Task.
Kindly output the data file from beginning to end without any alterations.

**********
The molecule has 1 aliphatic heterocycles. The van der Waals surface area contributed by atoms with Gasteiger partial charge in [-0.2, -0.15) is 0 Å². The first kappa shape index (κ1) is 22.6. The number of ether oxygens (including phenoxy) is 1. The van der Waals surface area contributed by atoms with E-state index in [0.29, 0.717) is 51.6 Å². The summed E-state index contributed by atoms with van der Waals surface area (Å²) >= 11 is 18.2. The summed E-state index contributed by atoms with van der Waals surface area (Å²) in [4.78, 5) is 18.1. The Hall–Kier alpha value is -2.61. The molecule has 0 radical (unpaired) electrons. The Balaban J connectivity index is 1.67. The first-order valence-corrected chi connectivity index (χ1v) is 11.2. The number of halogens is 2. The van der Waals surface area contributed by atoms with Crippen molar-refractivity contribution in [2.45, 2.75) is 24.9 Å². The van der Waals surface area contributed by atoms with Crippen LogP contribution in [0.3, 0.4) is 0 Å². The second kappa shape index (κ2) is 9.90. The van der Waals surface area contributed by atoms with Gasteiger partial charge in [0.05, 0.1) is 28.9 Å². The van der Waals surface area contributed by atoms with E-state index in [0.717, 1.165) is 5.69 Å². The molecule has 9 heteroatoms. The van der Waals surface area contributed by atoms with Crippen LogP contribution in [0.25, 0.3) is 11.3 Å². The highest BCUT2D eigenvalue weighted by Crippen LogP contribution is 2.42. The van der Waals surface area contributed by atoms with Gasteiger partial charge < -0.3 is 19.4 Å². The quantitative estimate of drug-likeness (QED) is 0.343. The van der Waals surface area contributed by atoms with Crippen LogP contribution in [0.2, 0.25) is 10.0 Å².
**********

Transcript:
The molecule has 1 aliphatic heterocycles. The van der Waals surface area contributed by atoms with Gasteiger partial charge in [-0.2, -0.15) is 0 Å². The first kappa shape index (κ1) is 22.6. The number of ether oxygens (including phenoxy) is 1. The van der Waals surface area contributed by atoms with E-state index in [0.29, 0.717) is 51.6 Å². The summed E-state index contributed by atoms with van der Waals surface area (Å²) >= 11 is 18.2. The summed E-state index contributed by atoms with van der Waals surface area (Å²) in [4.78, 5) is 18.1. The Hall–Kier alpha value is -2.61. The molecule has 0 radical (unpaired) electrons. The Balaban J connectivity index is 1.67. The first-order valence-corrected chi connectivity index (χ1v) is 11.2. The number of halogens is 2. The van der Waals surface area contributed by atoms with Crippen molar-refractivity contribution in [2.45, 2.75) is 24.9 Å². The van der Waals surface area contributed by atoms with Crippen LogP contribution in [0.3, 0.4) is 0 Å². The second kappa shape index (κ2) is 9.90. The van der Waals surface area contributed by atoms with Gasteiger partial charge in [0.05, 0.1) is 28.9 Å². The van der Waals surface area contributed by atoms with E-state index in [0.717, 1.165) is 5.69 Å². The molecule has 9 heteroatoms. The van der Waals surface area contributed by atoms with Crippen LogP contribution in [0.25, 0.3) is 11.3 Å². The highest BCUT2D eigenvalue weighted by Crippen LogP contribution is 2.42. The van der Waals surface area contributed by atoms with Gasteiger partial charge < -0.3 is 19.4 Å². The quantitative estimate of drug-likeness (QED) is 0.343. The van der Waals surface area contributed by atoms with Crippen LogP contribution in [0.2, 0.25) is 10.0 Å².